Why I bought (and sold) Codename STEAM

The first time I saw Codename STEAM, I was really excited. History has taught me to never underestimate Nintendo when it comes to weird ideas and this was one of their strangest yet. Abraham Lincoln fakes his death to lead a group of steam-powered soldiers in battle against an invading army of aliens. Seriously, even I couldn’t make that up.

Lincoln
“Let off some S.T.E.A.M. Bennett.”

 

Regardless of the premise (which I like), the actual gameplay is what motivated my wallet. Nintendo isn’t particularly known for strategy beyond Pikmin and Fire Emblem (which I desperately need to play) so I was curious to see what kind of innovations Nintendo could bring to the clearly X-Com design. Sadly, I was disappointed with their offering.

I picked up the game despite the moderately lackluster reviews. The game reminded me of X-Com which had made a fan of me with the last X360 iteration. For the most part, STEAM follows X-Com’s base formula closely. Where X-Com gave you the fog-of-war, five soldiers and at times a brutal difficulty, STEAM gives you a large map to explore, with multiple tiers, collectibles, four soldiers and a difficulty that wishes it was X-Com.

The base gameplay that powers the underbelly of STEAM is pretty great. You control your soldiers from a third-person perspective and have to actually aim at a mostly conveniently placed weak spot on enemies (it’s glowing bright purple too just in case you’ve never played a video game before). In addition, you have to plan out your moves in advance as players use up steam to move and attack so charging ahead might end up getting your tough guy killed. Should this happen, STEAM also has multiple, single-use healing stations scattered among the map for use to heal and/or revive your teammates a lot of which I had to use strategically to get out of tight spots.

STEAM
Everyone, look like you’re having fun!

 

All of this sounds great and truth be told, I was thoroughly enjoying myself for the first three chapters. It’s after this point however that STEAMs big problems begin to emerge. One of the core mechanics in STEAM is constantly respawning enemies. In some maps, this isn’t too big of a deal as most enemies spawned in so far behind that they felt more like set decorations rather than threats.

In other maps however, it’s a complete nuisance and tremendously annoying. Now the enemies themselves aren’t that challenging; most of them die within a few hits. The challenge that keeps you from powering through each map is that as quick as enemies can die, you yourself can’t take too many hits either. It’s a careful balance that while not as demanding as X-Com still presents enough difficulty to be fun as you carefully position your troops and relish in killing aliens with efficient, coordinated strikes.

But it was at a point during a boss fight when I found myself being forced to spawn camp the enemies that I realized I was playing this game for the wrong reasons.

Alien

I wanted to like STEAM so much that I forced myself to play through two entire chapters, cursing the entire time. Cursing at the enemies that spawned in at the exact area that would unnecessarily impede my progress. Cursing at the unforgiveable elements of exploration; forcing you to explore every nook and cranny when walking is governed by a depleting energy gauge consistently emptied by respawning enemies and only one character (at that point in the game) could jump.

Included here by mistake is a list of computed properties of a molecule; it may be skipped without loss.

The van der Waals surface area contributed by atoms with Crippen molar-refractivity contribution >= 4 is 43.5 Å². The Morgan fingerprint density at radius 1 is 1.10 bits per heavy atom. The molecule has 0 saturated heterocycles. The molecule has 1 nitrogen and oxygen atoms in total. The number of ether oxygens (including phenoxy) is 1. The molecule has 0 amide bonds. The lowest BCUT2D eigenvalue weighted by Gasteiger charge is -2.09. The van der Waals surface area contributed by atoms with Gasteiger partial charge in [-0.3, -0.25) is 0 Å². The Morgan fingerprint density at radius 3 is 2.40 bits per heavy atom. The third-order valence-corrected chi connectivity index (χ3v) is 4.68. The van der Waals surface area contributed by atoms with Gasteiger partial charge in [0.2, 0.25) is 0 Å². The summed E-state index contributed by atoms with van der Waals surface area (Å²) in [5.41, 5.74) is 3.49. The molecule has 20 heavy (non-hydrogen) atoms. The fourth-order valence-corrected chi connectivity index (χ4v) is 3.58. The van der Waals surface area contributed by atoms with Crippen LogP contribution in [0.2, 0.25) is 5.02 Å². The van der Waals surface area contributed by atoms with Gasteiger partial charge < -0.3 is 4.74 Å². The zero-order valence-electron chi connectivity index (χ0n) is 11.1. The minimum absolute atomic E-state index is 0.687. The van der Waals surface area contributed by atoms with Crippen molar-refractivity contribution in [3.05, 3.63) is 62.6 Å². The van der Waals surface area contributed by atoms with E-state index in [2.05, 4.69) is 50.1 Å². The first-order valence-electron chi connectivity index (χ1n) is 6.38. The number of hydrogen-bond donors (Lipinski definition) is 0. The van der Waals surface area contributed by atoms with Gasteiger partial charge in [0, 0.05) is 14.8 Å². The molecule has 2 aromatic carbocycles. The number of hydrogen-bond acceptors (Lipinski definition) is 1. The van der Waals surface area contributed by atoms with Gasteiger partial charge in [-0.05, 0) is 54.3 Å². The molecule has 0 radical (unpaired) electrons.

As another example of irritating design, there’s a single enemy that drove me insane. It’s a tiny, flying insect called “The Nettler.” It flies out of reach, it deals nearly no damage, it can shoot from long range and it’s almost impossible to hit; oh, and each hit stuns you which lasts the entire turn. That’s right, you get hit once and that character is effectively frozen while the stupid thing flies further away. Walking towards it gets you stunned before you’re even within range. I once had my entire team shoot every single bullet possible before one guy hit it. We then all sat around in a circle-jerk while the enemies volleyed us with grenades. Fun stuff.

Some of you might be thinking that perhaps the game was too hard for me. Bullshit. I beat X-Com, Super Meatboy (and I got the “That Guy” achievement), I beat the Airplane level on COD4 and I’m currently playing Bloodborne and loving it. I’m not one to shy away from twitch difficulty, tough games; most of the time I love them and absolutely relish that sense of accomplishment that comes from a hard-earned victory.

Bloodborne
I had more fun in the ten minutes it took to kill this asshole than I did in hour-long rounds of STEAM.

 

But what I can’t stand is when a game tries to be challenging by simply throwing  more of the enemies the designers know are the most annoying (the grenade guy, the stun guy, the long range, etc.). I can’t stand when a game tells me to choose my team but certain characters have necessary exploration skills; this means that electing to leave behind the jumping guy means that I can longer collect certain upgrades or reach well-designed vantage points. I can’t stand a game like STEAM that tries to create an artificial sense of challenge by simply handicapping me and then bombarding me with waves of enemies which at the end don’t even matter as the goal is never to kill all aliens, it’s to reach a goal line. I once missed out on an upgrade because the enemy kicked me past the goal and ended the match. It’s not fun and it’s bad design. I wish they had simply stuck with the base game which has so much promise; even after all of this I still think about this game and wish I could like it more than it annoyed me.

I played five minutes of the STEAM demo before I knew I wanted it. I played five chapters before I knew I had to sell it, less I never give another Nintendo strategy game a chance.

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